Tragedy Inspired This Mom to Start a Travel Safety Nonprofit

Sheryl Hill of Depart Smart says her 16-year-old son died a preventable death -- and she wants other travelers to avoid the same fate.

Myles Ma By Myles Ma

"Most people don’t know what they don’t know when they travel abroad," says Sheryl Hill, founder of Depart Smart (Credit: Depart Smart)

“Most people don’t know what they don’t know when they travel abroad,” says Sheryl Hill of Depart Smart (Credit: Depart Smart)

Sheryl Hill is the founder and executive director of Depart Smart, a social enterprise dedicated to travel safety. Hill founded Depart Smart after her son died while on a student trip to Japan. Now she works to teach travelers how to protect themselves while they’re abroad.

Describe the work you do briefly.

Depart Smart advances travel and tourism consumer safety. We deliver the first consumer-driven travel safety course to help you and the ones you love “depart smart” for the world with a personalized safety plan and resources to avoid risks, get help and get home safely. Our course is fun with animations, games and meaningful tools. It takes about an hour.

What problem are you trying to solve?

Poor travel and tourism consumer safety. More than 65 million Americans go abroad annually. Most do not protect themselves with preventive health vaccinations or travel insurance. People die, they get hurt and become seriously ill. No one can tell you how many.

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What led you to tackle this problem and not something else?

Personal tragedy. I am a host mom to six international students for more than 12 years. I am also a mom of Tyler Hill, who was barely 16 when he died a preventable death on a student trip to Japan in 2007. He would be alive if he had received timely and appropriate medical care. He tried to dial 911. It’s 119 in Japan. He was minutes from a Japanese Red Cross hospital. We published TylerHill.org and heard from thousands of parents whose children went missing or were killed, abused or hurt. His story repeats again and again. We love to travel. It’s not as safe as people think. We are tackling travel safety illiteracy.

How does what you do help people?

Knowledge is powerful if you know how to put it into action. Most people don’t know what they don’t know when they travel abroad. We hear, “You saved my loved one’s life!” Of course, we didn’t. We weren’t there. They did because they had the knowledge, skills and resources to make informed decisions about their health and safety. We simply gave them a plan to get help and home and avoid risks.

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If you had $1 billion, how would you spend it?

We would create a worldwide movement to translate our Travel HEROES safety training into every language so people in every country can depart smart for the world with a personalized travel safety plan. Depart Smart would be the trusted global safe travel resource, with statistically meaningful data to keep travelers out of harm’s way with comprehensive, destination-specific wisdom and skills. We would create a world where people help each other travel safely.

What’s one fact or idea you think more people should know?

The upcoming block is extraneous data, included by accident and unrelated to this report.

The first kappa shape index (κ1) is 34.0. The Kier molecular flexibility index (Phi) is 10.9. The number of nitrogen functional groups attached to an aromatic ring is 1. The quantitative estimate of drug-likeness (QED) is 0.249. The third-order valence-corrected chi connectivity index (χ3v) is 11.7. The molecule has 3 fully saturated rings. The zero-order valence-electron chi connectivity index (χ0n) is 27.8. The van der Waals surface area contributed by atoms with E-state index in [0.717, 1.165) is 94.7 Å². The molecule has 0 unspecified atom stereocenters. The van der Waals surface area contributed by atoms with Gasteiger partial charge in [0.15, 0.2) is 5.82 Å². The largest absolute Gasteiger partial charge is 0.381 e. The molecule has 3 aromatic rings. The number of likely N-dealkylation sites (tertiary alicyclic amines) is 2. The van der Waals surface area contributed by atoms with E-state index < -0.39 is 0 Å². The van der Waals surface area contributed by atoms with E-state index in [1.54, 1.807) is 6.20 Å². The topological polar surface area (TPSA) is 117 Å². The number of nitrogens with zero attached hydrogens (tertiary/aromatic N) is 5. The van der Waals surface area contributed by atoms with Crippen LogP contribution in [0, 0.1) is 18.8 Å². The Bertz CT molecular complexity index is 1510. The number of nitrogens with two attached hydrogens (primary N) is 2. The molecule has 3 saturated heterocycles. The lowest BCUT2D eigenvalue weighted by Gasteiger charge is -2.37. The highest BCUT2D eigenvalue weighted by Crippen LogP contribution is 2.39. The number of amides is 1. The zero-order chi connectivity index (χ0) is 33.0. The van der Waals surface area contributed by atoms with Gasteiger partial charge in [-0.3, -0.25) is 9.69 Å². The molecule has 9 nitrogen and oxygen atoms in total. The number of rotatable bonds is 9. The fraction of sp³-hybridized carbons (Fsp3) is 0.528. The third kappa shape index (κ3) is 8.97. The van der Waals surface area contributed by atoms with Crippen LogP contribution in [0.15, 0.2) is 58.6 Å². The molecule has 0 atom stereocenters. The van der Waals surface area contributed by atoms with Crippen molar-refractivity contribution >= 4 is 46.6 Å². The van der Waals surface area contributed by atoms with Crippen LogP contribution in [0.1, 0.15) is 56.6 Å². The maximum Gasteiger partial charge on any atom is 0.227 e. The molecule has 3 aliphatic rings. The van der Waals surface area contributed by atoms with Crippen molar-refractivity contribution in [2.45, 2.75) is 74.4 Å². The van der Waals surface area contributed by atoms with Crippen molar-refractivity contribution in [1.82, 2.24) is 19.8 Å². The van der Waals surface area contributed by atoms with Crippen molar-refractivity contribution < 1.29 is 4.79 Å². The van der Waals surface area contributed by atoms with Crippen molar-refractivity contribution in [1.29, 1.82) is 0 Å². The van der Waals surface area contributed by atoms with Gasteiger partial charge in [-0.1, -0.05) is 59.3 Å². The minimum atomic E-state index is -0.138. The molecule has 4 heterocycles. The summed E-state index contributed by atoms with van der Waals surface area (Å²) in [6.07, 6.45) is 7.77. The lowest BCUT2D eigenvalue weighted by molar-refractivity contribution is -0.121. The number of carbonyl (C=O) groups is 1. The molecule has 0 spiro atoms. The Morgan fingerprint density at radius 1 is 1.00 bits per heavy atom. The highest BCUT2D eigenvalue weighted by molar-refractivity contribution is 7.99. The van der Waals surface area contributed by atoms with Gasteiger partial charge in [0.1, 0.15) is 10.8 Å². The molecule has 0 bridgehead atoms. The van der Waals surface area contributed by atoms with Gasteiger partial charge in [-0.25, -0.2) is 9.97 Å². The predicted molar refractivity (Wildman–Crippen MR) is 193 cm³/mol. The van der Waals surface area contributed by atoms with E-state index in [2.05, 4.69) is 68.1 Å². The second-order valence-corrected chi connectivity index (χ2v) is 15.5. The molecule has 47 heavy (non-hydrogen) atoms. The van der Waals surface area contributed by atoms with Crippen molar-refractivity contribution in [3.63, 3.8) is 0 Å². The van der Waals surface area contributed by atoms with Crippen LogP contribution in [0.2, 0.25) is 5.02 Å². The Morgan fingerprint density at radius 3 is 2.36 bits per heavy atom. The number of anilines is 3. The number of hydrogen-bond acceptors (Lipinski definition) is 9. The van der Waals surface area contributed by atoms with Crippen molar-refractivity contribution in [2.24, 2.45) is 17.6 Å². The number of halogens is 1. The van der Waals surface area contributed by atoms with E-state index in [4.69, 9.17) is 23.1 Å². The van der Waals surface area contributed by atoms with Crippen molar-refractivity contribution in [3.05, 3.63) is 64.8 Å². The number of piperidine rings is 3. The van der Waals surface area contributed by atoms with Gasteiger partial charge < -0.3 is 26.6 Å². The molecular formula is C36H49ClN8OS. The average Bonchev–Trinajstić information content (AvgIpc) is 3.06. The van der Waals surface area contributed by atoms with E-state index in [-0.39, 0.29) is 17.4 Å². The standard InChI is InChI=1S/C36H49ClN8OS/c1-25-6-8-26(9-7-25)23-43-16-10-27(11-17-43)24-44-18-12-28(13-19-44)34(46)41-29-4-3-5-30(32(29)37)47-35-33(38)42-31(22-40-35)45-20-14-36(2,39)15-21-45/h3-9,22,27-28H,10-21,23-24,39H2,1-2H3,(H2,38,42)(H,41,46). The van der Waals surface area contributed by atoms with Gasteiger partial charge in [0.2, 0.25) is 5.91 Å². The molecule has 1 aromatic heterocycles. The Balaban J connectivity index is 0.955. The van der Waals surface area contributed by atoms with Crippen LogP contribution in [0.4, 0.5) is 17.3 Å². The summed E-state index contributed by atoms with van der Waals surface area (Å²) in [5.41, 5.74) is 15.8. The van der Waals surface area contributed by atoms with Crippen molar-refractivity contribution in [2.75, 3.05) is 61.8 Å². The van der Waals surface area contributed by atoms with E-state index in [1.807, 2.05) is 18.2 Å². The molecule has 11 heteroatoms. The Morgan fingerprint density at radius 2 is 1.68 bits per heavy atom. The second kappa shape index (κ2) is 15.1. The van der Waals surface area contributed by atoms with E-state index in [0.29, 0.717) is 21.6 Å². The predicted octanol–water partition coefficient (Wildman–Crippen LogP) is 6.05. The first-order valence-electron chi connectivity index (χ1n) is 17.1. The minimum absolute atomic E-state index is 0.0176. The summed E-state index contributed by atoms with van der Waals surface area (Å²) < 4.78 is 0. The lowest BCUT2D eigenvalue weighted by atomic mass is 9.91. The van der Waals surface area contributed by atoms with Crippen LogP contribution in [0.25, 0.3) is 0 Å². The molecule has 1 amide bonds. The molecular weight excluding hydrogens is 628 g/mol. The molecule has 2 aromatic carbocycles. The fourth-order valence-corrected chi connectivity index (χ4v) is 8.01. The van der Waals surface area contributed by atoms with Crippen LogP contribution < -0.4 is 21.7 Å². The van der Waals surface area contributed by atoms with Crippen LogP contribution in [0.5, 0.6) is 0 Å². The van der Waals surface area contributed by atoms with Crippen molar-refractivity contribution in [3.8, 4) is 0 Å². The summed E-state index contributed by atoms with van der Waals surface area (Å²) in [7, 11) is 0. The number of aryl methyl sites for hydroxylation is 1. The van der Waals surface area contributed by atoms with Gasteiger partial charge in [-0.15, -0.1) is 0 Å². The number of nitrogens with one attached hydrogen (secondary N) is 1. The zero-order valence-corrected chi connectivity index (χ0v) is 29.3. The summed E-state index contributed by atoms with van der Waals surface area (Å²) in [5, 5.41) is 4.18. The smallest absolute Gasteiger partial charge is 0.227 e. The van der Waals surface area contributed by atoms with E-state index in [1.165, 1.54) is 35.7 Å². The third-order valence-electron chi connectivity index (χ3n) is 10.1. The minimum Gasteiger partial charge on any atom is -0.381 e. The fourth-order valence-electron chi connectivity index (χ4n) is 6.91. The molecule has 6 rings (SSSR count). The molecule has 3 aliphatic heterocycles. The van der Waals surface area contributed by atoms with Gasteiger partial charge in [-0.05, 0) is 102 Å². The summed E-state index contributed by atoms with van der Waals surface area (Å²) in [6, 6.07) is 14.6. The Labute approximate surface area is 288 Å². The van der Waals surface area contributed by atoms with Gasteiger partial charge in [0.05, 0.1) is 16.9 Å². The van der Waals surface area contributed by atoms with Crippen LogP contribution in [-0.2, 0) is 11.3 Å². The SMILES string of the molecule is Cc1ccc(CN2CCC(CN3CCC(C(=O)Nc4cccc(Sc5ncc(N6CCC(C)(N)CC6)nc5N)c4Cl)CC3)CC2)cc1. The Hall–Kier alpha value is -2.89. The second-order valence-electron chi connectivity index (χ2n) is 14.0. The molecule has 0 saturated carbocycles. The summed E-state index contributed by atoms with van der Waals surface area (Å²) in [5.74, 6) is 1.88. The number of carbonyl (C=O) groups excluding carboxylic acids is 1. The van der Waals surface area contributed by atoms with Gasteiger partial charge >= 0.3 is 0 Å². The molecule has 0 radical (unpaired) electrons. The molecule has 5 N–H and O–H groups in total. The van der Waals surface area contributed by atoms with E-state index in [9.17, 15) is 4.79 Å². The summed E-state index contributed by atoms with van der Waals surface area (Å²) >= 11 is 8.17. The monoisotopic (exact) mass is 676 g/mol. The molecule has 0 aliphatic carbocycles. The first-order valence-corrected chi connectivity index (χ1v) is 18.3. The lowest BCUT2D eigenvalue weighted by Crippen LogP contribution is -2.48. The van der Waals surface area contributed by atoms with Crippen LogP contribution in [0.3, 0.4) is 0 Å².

You don’t know what you need to know to travel abroad safely because travel and tourism consumer protections are poor – no one gets warnings before they buy or fly.

What is the one person, place or thing that helped you get to where you are today?

Community – a league of passionate, talented, professional, generous mentors, role-models, sponsors and volunteers. It takes a village to raise a nonprofit.

What is one government policy you would change to make travel safer?

Travel and tourism consumer safety rules. Before booking a trip, consumers should be made aware of country-specific warnings and alerts by the U.S. Department of State; they should also know about disease management and health risks for their destinations from the Centers for Disease Control. They should be informed about the health care system in their destinations. It can cost more than $300,000 to get them help and home if they are uninsured (company health benefits usually don’t cover emergency evacuation abroad). This means travel insurance should never be optional.

They should be debriefed on local laws and customs – emergency is not 911 in practically every other country, and it’s not always safe to rely on local police. You can be locked up for seemingly innocent actions – like bringing Sudafed or other meds over a border. Global travelers should know the contact info for their embassy and what their consulate can do for them. They should prepare their emergency contacts with passports that pass the validity rule; and similar preventatives so they can travel awesome in lifesaving ways.

What’s one thing you want to accomplish in the next year?

Self-sustaining revenue model to advance our mission for the future of $1.5 million to $5 million.

Decade?

Recognition as global travel safety experts helping you and the ones you love depart smart in lifesaving ways.

Who do you think is a genius and what’s one thing you would ask them?

Warren Buffet. I love how grounded and capable he is, and he gets travel insurance – Berkshire Hathaway. They should care about Depart Smart. I’d ask him to lead or teach us so organizations like the Bill and Melinda Gates Foundation fulfill their duty to care, and duty to inform, with our certification and personalized safety plans. That way, we can become a self-sustaining nonprofit capable of helping the world travel safely.

This interview, published originally on Policygenius, was lightly edited for clarity.

 

Posted: October 22, 2018

Myles MaTragedy Inspired This Mom to Start a Travel Safety Nonprofit